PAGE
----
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Title: Aspects of cultural relativity within 'Lebor Gabála Érenn'
Author: Kopecky, Tracy Marie
Awarding Body: University of Edinburgh
Current Institution: University of Edinburgh
Date of Award: 1999
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The following thesis on the Lebor Gabála Érenn (LGÉ) will be divided into four chapters. The first chapter contains a discussion on the LGÉ and thoughts on why it was preserved, along with a re-examination of previous scholarship. The second section discusses the cultural relevance of certain elements within the LGÉ as it may have existed for both pre-Christian and post-Christian Irish natives. The third chapter is a discussion about the Navajo history, culture and origin mythology. The final chapter contains a cross-cultural comparison of the Irish material, focusing primarily on the origin mythology as presented in the LGÉ but also comparing relevant themes in the Irish tradition, with the origin mythology of the Navajo Native Americans. The investigation on the LGÉ utilizes Dr. R.A.S. Macalister's edited and translated edition by the Irish Text Society. The comparison material on the Navajo is their origin myth as presented by Aileen O'Bryan. I am by training an anthropologist and have used a modification of methodology one would expect when observing a culture to examine the evidence at my disposal. I have utilized some theories made popular by Franz Boas and Claude Lévi-Strauss along with theories on mythology popularized by Joseph Campbell and G.S. Kirk. However most of these theories have been blended together with additional theories of my own. My conclusions are that it is possible to discern if they are pre-historic or medieval but that is more to do with the possible overlap in the belief system of both the pre-Christian, and the early-Christian society. It is also possible to see structures that appear to be human universals within the LGÉ. A third conclusion is that the comparison shows how stagnated and manufactured the LGÉ is as an origin mythology.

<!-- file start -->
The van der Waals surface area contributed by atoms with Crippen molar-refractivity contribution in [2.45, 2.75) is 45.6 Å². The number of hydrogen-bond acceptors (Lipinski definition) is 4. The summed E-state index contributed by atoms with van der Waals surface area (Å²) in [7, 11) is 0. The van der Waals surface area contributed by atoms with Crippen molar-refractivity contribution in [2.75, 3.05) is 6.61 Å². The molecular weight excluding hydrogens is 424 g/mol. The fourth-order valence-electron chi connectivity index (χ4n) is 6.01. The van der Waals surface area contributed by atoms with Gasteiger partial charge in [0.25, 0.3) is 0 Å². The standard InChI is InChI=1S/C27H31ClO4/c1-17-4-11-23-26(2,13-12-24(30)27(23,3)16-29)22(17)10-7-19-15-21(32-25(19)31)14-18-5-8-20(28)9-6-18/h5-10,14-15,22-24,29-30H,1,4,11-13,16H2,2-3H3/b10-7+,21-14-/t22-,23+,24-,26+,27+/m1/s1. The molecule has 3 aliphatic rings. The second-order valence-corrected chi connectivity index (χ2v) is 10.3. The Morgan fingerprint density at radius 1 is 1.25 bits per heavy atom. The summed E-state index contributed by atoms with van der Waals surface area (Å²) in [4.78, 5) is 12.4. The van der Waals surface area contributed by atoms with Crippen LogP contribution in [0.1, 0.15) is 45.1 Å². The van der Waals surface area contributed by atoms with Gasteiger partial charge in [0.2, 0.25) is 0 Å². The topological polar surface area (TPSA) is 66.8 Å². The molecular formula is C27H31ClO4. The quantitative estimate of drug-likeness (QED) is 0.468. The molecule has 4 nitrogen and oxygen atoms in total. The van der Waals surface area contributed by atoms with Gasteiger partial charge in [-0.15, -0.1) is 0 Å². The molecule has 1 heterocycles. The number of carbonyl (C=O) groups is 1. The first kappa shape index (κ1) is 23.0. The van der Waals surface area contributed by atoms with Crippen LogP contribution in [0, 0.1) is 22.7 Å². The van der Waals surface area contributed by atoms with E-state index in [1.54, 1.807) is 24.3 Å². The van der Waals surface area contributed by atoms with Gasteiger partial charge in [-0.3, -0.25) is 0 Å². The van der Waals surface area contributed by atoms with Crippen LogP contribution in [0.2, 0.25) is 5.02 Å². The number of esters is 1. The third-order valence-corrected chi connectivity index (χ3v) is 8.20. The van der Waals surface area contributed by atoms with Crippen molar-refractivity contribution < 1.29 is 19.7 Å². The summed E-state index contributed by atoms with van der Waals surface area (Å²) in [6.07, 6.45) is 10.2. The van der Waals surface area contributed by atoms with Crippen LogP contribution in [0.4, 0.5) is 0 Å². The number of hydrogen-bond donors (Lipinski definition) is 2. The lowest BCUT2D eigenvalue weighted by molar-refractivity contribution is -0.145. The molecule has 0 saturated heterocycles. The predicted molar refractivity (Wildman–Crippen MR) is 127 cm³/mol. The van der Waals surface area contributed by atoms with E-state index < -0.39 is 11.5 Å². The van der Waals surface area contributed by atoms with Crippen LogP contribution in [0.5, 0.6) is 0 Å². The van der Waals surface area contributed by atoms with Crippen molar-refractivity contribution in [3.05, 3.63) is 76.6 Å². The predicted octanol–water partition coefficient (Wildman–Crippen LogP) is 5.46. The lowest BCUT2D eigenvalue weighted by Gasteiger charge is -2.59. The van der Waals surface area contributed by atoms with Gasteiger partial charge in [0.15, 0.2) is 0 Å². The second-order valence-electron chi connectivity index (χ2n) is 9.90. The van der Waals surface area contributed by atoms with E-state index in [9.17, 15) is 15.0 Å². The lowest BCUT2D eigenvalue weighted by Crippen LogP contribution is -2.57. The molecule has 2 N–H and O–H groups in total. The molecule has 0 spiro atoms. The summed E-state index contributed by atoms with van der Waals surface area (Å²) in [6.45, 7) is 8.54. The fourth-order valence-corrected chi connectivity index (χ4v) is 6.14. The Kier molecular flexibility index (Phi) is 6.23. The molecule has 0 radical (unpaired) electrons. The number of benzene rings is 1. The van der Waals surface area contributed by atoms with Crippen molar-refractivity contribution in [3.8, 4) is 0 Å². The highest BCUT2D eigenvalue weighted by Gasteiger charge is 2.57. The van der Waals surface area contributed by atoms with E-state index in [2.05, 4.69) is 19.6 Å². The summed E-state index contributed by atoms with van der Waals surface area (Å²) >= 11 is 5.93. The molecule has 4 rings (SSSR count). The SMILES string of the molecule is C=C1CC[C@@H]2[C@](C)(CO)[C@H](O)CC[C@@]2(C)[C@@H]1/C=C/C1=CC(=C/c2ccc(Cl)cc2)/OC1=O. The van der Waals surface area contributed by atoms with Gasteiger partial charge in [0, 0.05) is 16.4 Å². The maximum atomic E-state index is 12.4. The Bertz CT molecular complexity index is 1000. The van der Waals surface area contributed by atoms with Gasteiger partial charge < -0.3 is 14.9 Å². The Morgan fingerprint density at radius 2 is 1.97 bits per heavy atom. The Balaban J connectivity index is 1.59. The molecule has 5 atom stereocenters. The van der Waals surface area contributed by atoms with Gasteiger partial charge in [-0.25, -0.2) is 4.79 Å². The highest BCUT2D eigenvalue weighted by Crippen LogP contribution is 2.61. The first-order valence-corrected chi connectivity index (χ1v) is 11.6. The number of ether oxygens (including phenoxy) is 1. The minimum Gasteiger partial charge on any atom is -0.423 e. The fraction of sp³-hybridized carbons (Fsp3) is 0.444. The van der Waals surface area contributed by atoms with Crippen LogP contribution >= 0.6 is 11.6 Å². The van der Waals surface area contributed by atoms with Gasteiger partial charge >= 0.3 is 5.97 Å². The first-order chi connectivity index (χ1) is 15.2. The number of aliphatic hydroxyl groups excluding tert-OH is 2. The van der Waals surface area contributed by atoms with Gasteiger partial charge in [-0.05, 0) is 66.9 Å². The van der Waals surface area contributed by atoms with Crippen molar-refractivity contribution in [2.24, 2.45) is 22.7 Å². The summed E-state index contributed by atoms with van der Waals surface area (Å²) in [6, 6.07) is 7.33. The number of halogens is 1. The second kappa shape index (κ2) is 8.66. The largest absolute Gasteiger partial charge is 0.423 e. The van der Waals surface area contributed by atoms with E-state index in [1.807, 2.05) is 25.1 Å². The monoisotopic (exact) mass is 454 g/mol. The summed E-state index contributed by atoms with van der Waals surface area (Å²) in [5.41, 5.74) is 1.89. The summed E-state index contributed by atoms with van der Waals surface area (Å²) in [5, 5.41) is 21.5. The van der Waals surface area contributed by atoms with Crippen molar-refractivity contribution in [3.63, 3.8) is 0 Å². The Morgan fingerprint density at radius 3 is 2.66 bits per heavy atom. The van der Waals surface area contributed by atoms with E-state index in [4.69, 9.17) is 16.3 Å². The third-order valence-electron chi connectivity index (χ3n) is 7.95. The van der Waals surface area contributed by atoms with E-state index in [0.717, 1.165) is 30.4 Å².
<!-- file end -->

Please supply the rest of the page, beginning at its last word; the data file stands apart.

Supervisor: Not available Sponsor: Not available
Qualification Name: Thesis (Ph.D.) Qualification Level: Doctoral
EThOS ID:  DOI: Not available